So by 1973 they figured out that they were turning the SG cash cow into a turd and flipped the script back to more traditional models, albeit with money saving features. Money saving for them, in that they required less labor or cheaper materials. Hence three piece necks, multi piece bodies, stuff like that. But with all that came the "Norlin sucked" that a lot of people think.

    But ebony fretboards standard on the SG standard? And not just some one off but for years? Well that was part of Norlin too. And yeah, they stopped using PAF derivatives and introduced new designs but they did that because amps were changing and hotter pickups were desired. You might think "were they crazy? PAFs rule!" but they had a real music reason for trying something different. So it wasn't just a case of every decision being made by some bureaucrat in corporate HQ aiming to save $0.05 per guitar manufactured.

    Anyway, I'll get off my soapbox. I just love this sort of thing.
     
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  20. Steve D

    Steve D Well-Known Member

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    I had to cut the '74 loose, it was just too heavy on my shoulder and the smoke smell was not going away. I came across a '73 SG Special in walnut finish and took a chance as a replacement. This one has the mini humbuckers and I wasn't sure what to expect but wow, they also sound great. I plugged it in to an amp with a little gain and no effects and played a little riff from Hell's Bells (because ... SG. of course I did) and good heavens, it was closer to the Angus tone than I've ever gotten really. Wow, he doesn't even use these pickups but there it was.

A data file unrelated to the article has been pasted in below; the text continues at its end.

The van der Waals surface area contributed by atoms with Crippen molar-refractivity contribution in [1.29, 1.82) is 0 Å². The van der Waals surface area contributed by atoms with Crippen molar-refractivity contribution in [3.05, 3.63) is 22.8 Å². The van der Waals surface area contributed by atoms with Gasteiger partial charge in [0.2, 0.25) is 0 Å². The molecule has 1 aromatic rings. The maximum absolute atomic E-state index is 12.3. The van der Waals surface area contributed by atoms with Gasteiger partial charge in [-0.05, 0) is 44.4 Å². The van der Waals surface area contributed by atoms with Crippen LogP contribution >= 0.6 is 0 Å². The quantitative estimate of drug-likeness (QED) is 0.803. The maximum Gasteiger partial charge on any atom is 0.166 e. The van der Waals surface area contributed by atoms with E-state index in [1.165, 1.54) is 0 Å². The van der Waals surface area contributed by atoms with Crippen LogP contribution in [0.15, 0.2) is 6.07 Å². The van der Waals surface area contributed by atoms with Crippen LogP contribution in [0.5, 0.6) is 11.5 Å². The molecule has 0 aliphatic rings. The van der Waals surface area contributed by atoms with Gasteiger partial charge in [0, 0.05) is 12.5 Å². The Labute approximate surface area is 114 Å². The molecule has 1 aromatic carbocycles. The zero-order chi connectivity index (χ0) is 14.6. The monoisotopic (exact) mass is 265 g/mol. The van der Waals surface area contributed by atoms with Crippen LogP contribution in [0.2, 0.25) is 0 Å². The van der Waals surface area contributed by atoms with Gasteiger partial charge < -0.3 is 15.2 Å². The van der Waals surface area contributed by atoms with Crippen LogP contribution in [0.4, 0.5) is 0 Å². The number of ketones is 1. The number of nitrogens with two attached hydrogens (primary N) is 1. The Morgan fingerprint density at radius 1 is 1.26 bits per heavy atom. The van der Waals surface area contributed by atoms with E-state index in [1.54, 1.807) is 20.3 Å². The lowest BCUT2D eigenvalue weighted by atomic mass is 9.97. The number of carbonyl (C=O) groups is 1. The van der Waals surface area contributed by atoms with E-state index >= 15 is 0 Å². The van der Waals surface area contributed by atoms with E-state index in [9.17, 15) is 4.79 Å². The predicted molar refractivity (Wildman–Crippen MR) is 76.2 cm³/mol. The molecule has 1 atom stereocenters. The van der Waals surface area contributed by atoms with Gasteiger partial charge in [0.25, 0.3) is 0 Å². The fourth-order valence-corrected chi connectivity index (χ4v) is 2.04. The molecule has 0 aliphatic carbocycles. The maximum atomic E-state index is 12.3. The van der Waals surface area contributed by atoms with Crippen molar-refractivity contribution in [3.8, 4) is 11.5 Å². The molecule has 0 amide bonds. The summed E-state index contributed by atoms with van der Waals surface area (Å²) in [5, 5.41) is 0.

I was a bit wary about the walnut because it's not really that dark and I wondered if it was just that cherry faded to brown thing. But taking off the pickguard told the tale, absolutely the same color underneath as you can see in the pic below. Same with the bridge and tailpiece, color match is perfect. Also hit it with black light to see if it was refinished, nope, that's old nitro on there. So it's genuine walnut finish, albeit a lighter shade. Happy about that.

    The pots all date this thing to the 44th week of 1973. Everything is original except probably the tuners, though there are no exposed screw holes showing on the back of the headstock so the kluson style ones are either a 100% drop in or they are original after all.

    She looks good with the rest of my SG harem.
     

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    Last edited: Aug 6, 2019